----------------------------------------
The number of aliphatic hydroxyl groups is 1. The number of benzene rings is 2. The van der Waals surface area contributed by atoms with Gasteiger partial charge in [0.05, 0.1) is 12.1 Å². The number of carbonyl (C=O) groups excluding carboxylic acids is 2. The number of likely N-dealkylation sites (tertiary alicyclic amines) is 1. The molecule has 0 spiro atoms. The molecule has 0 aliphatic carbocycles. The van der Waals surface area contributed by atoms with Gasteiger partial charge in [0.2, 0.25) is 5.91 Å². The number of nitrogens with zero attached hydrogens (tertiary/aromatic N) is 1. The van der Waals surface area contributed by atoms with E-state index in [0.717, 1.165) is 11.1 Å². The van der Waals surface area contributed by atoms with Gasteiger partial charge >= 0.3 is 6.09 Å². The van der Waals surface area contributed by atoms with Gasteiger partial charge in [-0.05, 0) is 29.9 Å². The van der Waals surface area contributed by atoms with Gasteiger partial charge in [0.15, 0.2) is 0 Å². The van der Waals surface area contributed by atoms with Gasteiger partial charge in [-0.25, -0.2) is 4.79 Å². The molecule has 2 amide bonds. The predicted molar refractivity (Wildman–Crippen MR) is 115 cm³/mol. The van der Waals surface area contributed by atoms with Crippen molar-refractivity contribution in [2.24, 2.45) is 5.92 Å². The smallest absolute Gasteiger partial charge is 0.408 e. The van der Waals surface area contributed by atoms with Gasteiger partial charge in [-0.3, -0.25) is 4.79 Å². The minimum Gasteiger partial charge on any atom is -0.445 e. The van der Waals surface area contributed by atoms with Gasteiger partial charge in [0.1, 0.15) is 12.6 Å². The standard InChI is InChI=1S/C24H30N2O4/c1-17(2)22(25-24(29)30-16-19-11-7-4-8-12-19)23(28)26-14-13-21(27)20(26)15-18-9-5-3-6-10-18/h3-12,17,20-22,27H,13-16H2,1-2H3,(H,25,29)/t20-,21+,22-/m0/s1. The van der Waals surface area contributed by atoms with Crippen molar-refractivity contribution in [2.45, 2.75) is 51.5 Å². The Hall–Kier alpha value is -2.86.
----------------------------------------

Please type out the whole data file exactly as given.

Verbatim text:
The number of aliphatic hydroxyl groups is 1. The number of benzene rings is 2. The van der Waals surface area contributed by atoms with Gasteiger partial charge in [0.05, 0.1) is 12.1 Å². The number of carbonyl (C=O) groups excluding carboxylic acids is 2. The number of likely N-dealkylation sites (tertiary alicyclic amines) is 1. The molecule has 0 spiro atoms. The molecule has 0 aliphatic carbocycles. The van der Waals surface area contributed by atoms with Gasteiger partial charge in [0.2, 0.25) is 5.91 Å². The number of nitrogens with zero attached hydrogens (tertiary/aromatic N) is 1. The van der Waals surface area contributed by atoms with E-state index in [0.717, 1.165) is 11.1 Å². The van der Waals surface area contributed by atoms with Gasteiger partial charge >= 0.3 is 6.09 Å². The van der Waals surface area contributed by atoms with Gasteiger partial charge in [-0.05, 0) is 29.9 Å². The van der Waals surface area contributed by atoms with Gasteiger partial charge in [0.15, 0.2) is 0 Å². The van der Waals surface area contributed by atoms with Gasteiger partial charge in [-0.25, -0.2) is 4.79 Å². The molecule has 2 amide bonds. The predicted molar refractivity (Wildman–Crippen MR) is 115 cm³/mol. The van der Waals surface area contributed by atoms with Crippen molar-refractivity contribution in [2.24, 2.45) is 5.92 Å². The smallest absolute Gasteiger partial charge is 0.408 e. The van der Waals surface area contributed by atoms with Gasteiger partial charge in [-0.3, -0.25) is 4.79 Å². The minimum Gasteiger partial charge on any atom is -0.445 e. The van der Waals surface area contributed by atoms with Gasteiger partial charge in [0.1, 0.15) is 12.6 Å². The standard InChI is InChI=1S/C24H30N2O4/c1-17(2)22(25-24(29)30-16-19-11-7-4-8-12-19)23(28)26-14-13-21(27)20(26)15-18-9-5-3-6-10-18/h3-12,17,20-22,27H,13-16H2,1-2H3,(H,25,29)/t20-,21+,22-/m0/s1. The van der Waals surface area contributed by atoms with Crippen molar-refractivity contribution in [2.45, 2.75) is 51.5 Å². The Hall–Kier alpha value is -2.86.